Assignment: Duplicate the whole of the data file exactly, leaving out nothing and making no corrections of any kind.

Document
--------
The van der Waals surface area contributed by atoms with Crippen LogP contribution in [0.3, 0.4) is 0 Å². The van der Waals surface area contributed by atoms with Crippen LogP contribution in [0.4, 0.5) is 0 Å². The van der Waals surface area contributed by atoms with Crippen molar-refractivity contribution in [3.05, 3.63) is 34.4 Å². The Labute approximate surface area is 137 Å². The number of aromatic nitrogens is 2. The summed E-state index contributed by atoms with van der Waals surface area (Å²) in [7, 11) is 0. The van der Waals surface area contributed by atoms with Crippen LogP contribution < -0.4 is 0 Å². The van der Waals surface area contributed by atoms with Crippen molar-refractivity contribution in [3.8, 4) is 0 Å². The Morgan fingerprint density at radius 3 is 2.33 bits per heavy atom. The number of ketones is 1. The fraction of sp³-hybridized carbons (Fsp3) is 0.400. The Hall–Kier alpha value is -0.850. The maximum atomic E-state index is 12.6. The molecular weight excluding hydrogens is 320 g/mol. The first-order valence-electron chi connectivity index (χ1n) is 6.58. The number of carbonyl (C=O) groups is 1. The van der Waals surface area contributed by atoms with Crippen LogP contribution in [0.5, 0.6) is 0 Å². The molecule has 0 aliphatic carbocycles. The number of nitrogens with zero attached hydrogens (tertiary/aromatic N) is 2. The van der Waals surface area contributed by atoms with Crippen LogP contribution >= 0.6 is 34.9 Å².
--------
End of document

The van der Waals surface area contributed by atoms with Crippen LogP contribution in [0.3, 0.4) is 0 Å². The van der Waals surface area contributed by atoms with Crippen LogP contribution in [0.4, 0.5) is 0 Å². The van der Waals surface area contributed by atoms with Crippen molar-refractivity contribution in [3.05, 3.63) is 34.4 Å². The Labute approximate surface area is 137 Å². The number of aromatic nitrogens is 2. The summed E-state index contributed by atoms with van der Waals surface area (Å²) in [7, 11) is 0. The van der Waals surface area contributed by atoms with Crippen LogP contribution < -0.4 is 0 Å². The van der Waals surface area contributed by atoms with Crippen molar-refractivity contribution in [3.8, 4) is 0 Å². The Morgan fingerprint density at radius 3 is 2.33 bits per heavy atom. The number of ketones is 1. The fraction of sp³-hybridized carbons (Fsp3) is 0.400. The Hall–Kier alpha value is -0.850. The maximum atomic E-state index is 12.6. The molecular weight excluding hydrogens is 320 g/mol. The first-order valence-electron chi connectivity index (χ1n) is 6.58. The number of carbonyl (C=O) groups is 1. The van der Waals surface area contributed by atoms with Crippen LogP contribution in [0.5, 0.6) is 0 Å². The molecule has 0 aliphatic carbocycles. The number of nitrogens with zero attached hydrogens (tertiary/aromatic N) is 2. The van der Waals surface area contributed by atoms with Crippen LogP contribution >= 0.6 is 34.9 Å².